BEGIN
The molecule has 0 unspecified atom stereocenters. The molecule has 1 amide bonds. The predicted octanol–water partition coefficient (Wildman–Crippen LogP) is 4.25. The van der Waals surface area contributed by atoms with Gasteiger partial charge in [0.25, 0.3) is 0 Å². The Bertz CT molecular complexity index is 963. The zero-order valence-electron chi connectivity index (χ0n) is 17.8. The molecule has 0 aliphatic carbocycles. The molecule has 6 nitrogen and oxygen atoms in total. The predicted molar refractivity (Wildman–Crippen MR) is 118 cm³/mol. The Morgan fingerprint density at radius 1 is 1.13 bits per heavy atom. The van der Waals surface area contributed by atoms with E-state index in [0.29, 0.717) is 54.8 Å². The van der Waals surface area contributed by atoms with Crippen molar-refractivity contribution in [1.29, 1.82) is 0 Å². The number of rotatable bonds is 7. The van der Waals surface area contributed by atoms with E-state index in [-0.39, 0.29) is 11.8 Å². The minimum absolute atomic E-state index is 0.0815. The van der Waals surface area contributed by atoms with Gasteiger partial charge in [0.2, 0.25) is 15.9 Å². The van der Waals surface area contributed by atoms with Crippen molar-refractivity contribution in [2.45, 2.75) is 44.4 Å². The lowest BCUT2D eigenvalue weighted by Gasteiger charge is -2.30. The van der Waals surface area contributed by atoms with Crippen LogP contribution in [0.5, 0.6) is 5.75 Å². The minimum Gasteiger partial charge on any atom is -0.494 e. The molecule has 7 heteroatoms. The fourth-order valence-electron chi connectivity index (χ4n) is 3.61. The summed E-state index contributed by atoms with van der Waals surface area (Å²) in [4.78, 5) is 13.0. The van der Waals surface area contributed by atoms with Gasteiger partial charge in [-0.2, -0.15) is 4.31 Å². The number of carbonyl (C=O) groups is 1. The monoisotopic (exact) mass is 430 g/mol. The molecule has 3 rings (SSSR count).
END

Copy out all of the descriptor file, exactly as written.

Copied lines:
The molecule has 0 unspecified atom stereocenters. The molecule has 1 amide bonds. The predicted octanol–water partition coefficient (Wildman–Crippen LogP) is 4.25. The van der Waals surface area contributed by atoms with Gasteiger partial charge in [0.25, 0.3) is 0 Å². The Bertz CT molecular complexity index is 963. The zero-order valence-electron chi connectivity index (χ0n) is 17.8. The molecule has 0 aliphatic carbocycles. The molecule has 6 nitrogen and oxygen atoms in total. The predicted molar refractivity (Wildman–Crippen MR) is 118 cm³/mol. The Morgan fingerprint density at radius 1 is 1.13 bits per heavy atom. The van der Waals surface area contributed by atoms with E-state index in [0.29, 0.717) is 54.8 Å². The van der Waals surface area contributed by atoms with Crippen molar-refractivity contribution in [1.29, 1.82) is 0 Å². The number of rotatable bonds is 7. The van der Waals surface area contributed by atoms with E-state index in [-0.39, 0.29) is 11.8 Å². The minimum absolute atomic E-state index is 0.0815. The van der Waals surface area contributed by atoms with Gasteiger partial charge in [0.2, 0.25) is 15.9 Å². The van der Waals surface area contributed by atoms with Crippen molar-refractivity contribution in [2.45, 2.75) is 44.4 Å². The lowest BCUT2D eigenvalue weighted by Gasteiger charge is -2.30. The van der Waals surface area contributed by atoms with Crippen LogP contribution in [0.5, 0.6) is 5.75 Å². The minimum Gasteiger partial charge on any atom is -0.494 e. The molecule has 7 heteroatoms. The fourth-order valence-electron chi connectivity index (χ4n) is 3.61. The summed E-state index contributed by atoms with van der Waals surface area (Å²) in [4.78, 5) is 13.0. The van der Waals surface area contributed by atoms with Gasteiger partial charge in [-0.2, -0.15) is 4.31 Å². The number of carbonyl (C=O) groups is 1. The monoisotopic (exact) mass is 430 g/mol. The molecule has 3 rings (SSSR count).